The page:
Save the Date: Spatial Data Science Symposium

Save the Date!
The Center of Spatial Studies at UCSB will be hosting the first international Spatial Data Science Symposium December 9-12, 2019 to bring together leading experts from a wide range of relevant domains to set the 5-year agenda for Spatial Data Science. The symposium will focus on intense discussions, breakout groups, hands-on workshops, agenda-setting, and so forth and not on the presentation of research papers.

Limes – Who? What? When? Where? Why? A ThinkSpatial Recap

The Spatial Center was glad to invite Grant McKenzie, one of Geography’s own graduates, back from the chill of Montreal for a visit and talk on March 5. Formerly from the STKO lab, Grant is interested in how geographic information has a role to play in the study of the the intersection of information technology and society and what we can understand about human behavior.

At the Center, he presented some early exploration he and his group were doing on scooters as a form of public transportation. Here, he asked the audience if anyone frequently used Lime to get around (just one?!):

Engaging participants across disciplines -- Public Scooters
Engaging participants across disciplines — Public Scooters

This analysis led to a discussion about Lime’s function for users as a replacement for or adjacent to bike sharing and other form of shared economy transport means.

Introducing the Subject - Grant McKenzie
Introducing the Subject – Grant McKenzie

One of the takeaways? It looks like (in DC) bikes are used for commute (such as to and from work), whereas scooters are used for quick, short trips (average duration of just 5 minutes!).

Grant

 

Save the Date: Spatial Hangouts 2

Dear all,
After a successful first Spatial Data Science Hangout, we would like to run a follow-up on Monday March 18, 2019 from 12-1pm. We got a lot of positive feedback form many of you but even more importantly several useful suggestions on how to change the formula for the hangout and we will implement them for next week. We will also have a light lunch available for you. Finally, you can also join our slack channel if you plan to regularly participate in the hangout series: https://sds-hangout.slack.com/.

ThinkSpatial: Linda Adler-Kassner

thinkspatial_logo On Tuesday, March 12, 2019, The UCSB brown-bag forum on spatial thinking presents

Spatial Thinking as a Heuristic:

Shaping Learning about Teaching

Linda Adler-Kassner

University of California Santa Barbara

Director, Center for Innovative Teaching, Research, and Learning
Associate Dean, Undergraduate Education
University of California, Santa Barbara

12:00 p.m. Tuesday, March 12, 2019 | 3512 Phelps Hall (map)

Abstract:

Teaching is a complex activity, especially for faculty members who are experts in their disciplines. Faculty members need to take into account a number of complex concepts associated with contexts for teaching and learning, disciplinary identities, representational practices, and students and their identities in order to make learning accessible. At the same time, the ways in which these ideas need to be considered are themselves areas of learning. Adler-Kassner will discuss how spatial thinking can serve as a visual metaphor for facilitating faculty members’ thinking about learning. As a faculty member whose research is bound up with contributing to a research-based teaching culture in our research university, she will describe the evolution of a spatial model intended to facilitate others’ thinking about epistemologically inclusive teaching. Since attendees are “also” teaching, feedback and discussion about the idea of spatial thinking as a heuristic will also be encouraged.

Bio: Linda Adler-Kassner is Professor of Writing Studies; Director of the Center for Innovative Teaching, Research, and Learning; and Associate Dean of Undergraduate Education in the College of Letters and Science. Her research focuses broadly on how literacy is defined, taught, and assessed in disciplinary contexts, and on implications of those definitions for students, for teaching, and for public policy. Adler-Kassner is author, co-author, or co-editor of 11 books and more than 50 articles and book chapters and worked with faculty across the country on issues associated with teaching and learning. She has served as President of the Council of Writing Program Administrators, Chair of the Conference on College Composition and Communication, and board member of the National Council of Teachers of English. The objectives of the ThinkSpatial brown-bag presentations are to exchange ideas about spatial perspectives in research and teaching, to broaden communication and cooperation across disciplines among faculty and graduate students, and to encourage the sharing of tools and concepts. Please contact Werner Kuhn (kuhn@ucsb.edu) to review and schedule possible discussion topics or presentations that share your disciplinary interest in spatial thinking. Follow spatial@ucsb on Twitter | Google+ | Google Calendar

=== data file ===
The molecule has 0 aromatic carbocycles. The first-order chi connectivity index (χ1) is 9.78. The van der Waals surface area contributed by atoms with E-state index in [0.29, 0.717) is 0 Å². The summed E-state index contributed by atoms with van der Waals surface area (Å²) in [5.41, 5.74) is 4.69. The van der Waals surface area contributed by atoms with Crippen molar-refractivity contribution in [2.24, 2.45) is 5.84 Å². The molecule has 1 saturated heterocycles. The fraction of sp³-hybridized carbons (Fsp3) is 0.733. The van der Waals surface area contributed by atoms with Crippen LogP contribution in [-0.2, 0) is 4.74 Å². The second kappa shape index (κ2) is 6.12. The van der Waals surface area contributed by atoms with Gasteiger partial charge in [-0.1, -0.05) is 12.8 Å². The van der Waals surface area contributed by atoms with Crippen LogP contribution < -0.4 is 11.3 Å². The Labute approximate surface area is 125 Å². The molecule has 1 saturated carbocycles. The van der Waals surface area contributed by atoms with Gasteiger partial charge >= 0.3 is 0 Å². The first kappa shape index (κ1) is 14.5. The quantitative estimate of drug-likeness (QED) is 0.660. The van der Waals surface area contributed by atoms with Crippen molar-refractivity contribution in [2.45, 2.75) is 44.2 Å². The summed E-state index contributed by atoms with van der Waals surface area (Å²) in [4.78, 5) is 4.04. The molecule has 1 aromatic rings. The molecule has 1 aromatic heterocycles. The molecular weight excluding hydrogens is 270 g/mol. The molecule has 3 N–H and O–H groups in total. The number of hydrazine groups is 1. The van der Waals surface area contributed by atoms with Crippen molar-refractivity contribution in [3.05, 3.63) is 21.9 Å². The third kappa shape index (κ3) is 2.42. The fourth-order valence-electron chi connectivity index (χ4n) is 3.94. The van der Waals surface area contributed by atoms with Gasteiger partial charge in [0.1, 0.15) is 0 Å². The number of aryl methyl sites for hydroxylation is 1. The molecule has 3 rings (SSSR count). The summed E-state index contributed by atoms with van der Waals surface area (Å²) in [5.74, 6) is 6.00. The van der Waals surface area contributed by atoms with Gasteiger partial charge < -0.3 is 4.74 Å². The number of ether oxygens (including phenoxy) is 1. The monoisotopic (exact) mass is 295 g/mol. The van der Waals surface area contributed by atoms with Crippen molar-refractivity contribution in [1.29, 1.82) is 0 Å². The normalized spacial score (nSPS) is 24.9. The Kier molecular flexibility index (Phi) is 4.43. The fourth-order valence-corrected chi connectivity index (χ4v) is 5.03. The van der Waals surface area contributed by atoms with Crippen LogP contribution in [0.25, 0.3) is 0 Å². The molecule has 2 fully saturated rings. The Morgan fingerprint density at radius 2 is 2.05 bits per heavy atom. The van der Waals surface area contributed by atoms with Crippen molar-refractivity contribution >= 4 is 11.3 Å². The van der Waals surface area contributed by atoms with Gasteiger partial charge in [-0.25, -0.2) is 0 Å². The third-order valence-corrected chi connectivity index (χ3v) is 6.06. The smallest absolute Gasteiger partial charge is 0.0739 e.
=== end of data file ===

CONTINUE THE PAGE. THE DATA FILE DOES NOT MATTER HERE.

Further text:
New Spatial Visitor: Carlos Carbonell Carrera

The Center for Spatial Studies is happy to announce the arrival of a visitor to the center, Carlos Carbonell Carrera (March-June, 2019)Carbonell is an Associate Professor of Surveying, Mapping, Geographic Information Systems and Land Information Technologies in the Department of Techniques and Projects in Engineering and Architecture (Area of knowledge of Cartographic, Geodetic and Photogrammetric Engineering) at the La Laguna University, Spain. He earned an M.Sc. degree in Surveying Engineering in 1992 from Madrid Polytechnic University, Master in Geographic Information Systems in 2005 from Girona University and a Ph.D. in Engineering in 2011 from La Laguna University.

Carbonell has previously held two international research stays at the University of Life Sciences and Environment (Iasi, Romania in 2016) and Temple University (Philadelphia, 2018), conducting studies on geospatial thinking with 3D technologies. He has also performed short research stays within the Erasmus + program of the European Commission in Italy, Romania, Poland, Belgium, and Finland.

Sponsored by a grant from the Ministry of Science, Innovation and Universities of Spain within the mobility stays program for professors and researchers in foreign centers of higher education and research, Carbonell is visiting the Center for Spatial Studies at UCSB during the months March, April, and May 2019.  His research interests focus on the improvement of spatial orientation skill and the study of new media and Geographic Information Technologies for the development of innovative teaching methodologies in the field of Surveying, GIS, and Mapping.

Please join us in welcoming Dr. Carbonell to campus! He will be working at 3512 Phelps Hall during his stay–please feel free to contact him — ccarbone@ull.edu.es — if your research interests intersect with his.